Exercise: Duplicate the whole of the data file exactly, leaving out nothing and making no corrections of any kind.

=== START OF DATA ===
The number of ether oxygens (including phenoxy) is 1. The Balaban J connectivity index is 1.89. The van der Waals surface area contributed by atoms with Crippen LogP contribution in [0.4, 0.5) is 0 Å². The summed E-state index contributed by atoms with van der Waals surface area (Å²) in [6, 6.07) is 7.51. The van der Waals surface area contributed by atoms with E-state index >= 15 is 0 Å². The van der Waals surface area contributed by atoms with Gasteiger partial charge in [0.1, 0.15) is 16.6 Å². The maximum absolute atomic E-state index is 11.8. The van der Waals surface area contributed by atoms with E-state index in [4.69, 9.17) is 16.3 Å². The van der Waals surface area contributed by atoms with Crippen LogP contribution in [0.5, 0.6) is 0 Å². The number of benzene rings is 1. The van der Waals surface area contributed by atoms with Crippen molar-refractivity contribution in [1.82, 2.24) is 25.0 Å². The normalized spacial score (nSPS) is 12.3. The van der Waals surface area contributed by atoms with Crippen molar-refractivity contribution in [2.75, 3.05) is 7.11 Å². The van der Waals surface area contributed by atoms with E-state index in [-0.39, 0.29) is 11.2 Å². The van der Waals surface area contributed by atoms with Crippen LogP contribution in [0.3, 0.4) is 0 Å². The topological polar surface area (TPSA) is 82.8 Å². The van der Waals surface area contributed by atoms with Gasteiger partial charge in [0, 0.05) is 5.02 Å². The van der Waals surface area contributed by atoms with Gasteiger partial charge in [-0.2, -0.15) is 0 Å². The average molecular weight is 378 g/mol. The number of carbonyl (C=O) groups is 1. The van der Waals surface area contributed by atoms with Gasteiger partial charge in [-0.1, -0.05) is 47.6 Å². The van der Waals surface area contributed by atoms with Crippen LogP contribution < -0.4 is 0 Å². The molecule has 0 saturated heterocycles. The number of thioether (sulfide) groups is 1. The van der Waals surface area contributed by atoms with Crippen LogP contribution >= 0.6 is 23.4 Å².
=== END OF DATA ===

The number of ether oxygens (including phenoxy) is 1. The Balaban J connectivity index is 1.89. The van der Waals surface area contributed by atoms with Crippen LogP contribution in [0.4, 0.5) is 0 Å². The summed E-state index contributed by atoms with van der Waals surface area (Å²) in [6, 6.07) is 7.51. The van der Waals surface area contributed by atoms with E-state index >= 15 is 0 Å². The van der Waals surface area contributed by atoms with Gasteiger partial charge in [0.1, 0.15) is 16.6 Å². The maximum absolute atomic E-state index is 11.8. The van der Waals surface area contributed by atoms with E-state index in [4.69, 9.17) is 16.3 Å². The van der Waals surface area contributed by atoms with Crippen LogP contribution in [0.5, 0.6) is 0 Å². The number of benzene rings is 1. The van der Waals surface area contributed by atoms with Crippen molar-refractivity contribution in [1.82, 2.24) is 25.0 Å². The normalized spacial score (nSPS) is 12.3. The van der Waals surface area contributed by atoms with Crippen molar-refractivity contribution in [2.75, 3.05) is 7.11 Å². The van der Waals surface area contributed by atoms with E-state index in [-0.39, 0.29) is 11.2 Å². The van der Waals surface area contributed by atoms with Crippen LogP contribution in [0.3, 0.4) is 0 Å². The topological polar surface area (TPSA) is 82.8 Å². The van der Waals surface area contributed by atoms with Gasteiger partial charge in [0, 0.05) is 5.02 Å². The van der Waals surface area contributed by atoms with Gasteiger partial charge in [-0.2, -0.15) is 0 Å². The average molecular weight is 378 g/mol. The number of carbonyl (C=O) groups is 1. The van der Waals surface area contributed by atoms with Gasteiger partial charge in [-0.1, -0.05) is 47.6 Å². The van der Waals surface area contributed by atoms with Crippen LogP contribution < -0.4 is 0 Å². The molecule has 0 saturated heterocycles. The number of thioether (sulfide) groups is 1. The van der Waals surface area contributed by atoms with Crippen LogP contribution >= 0.6 is 23.4 Å².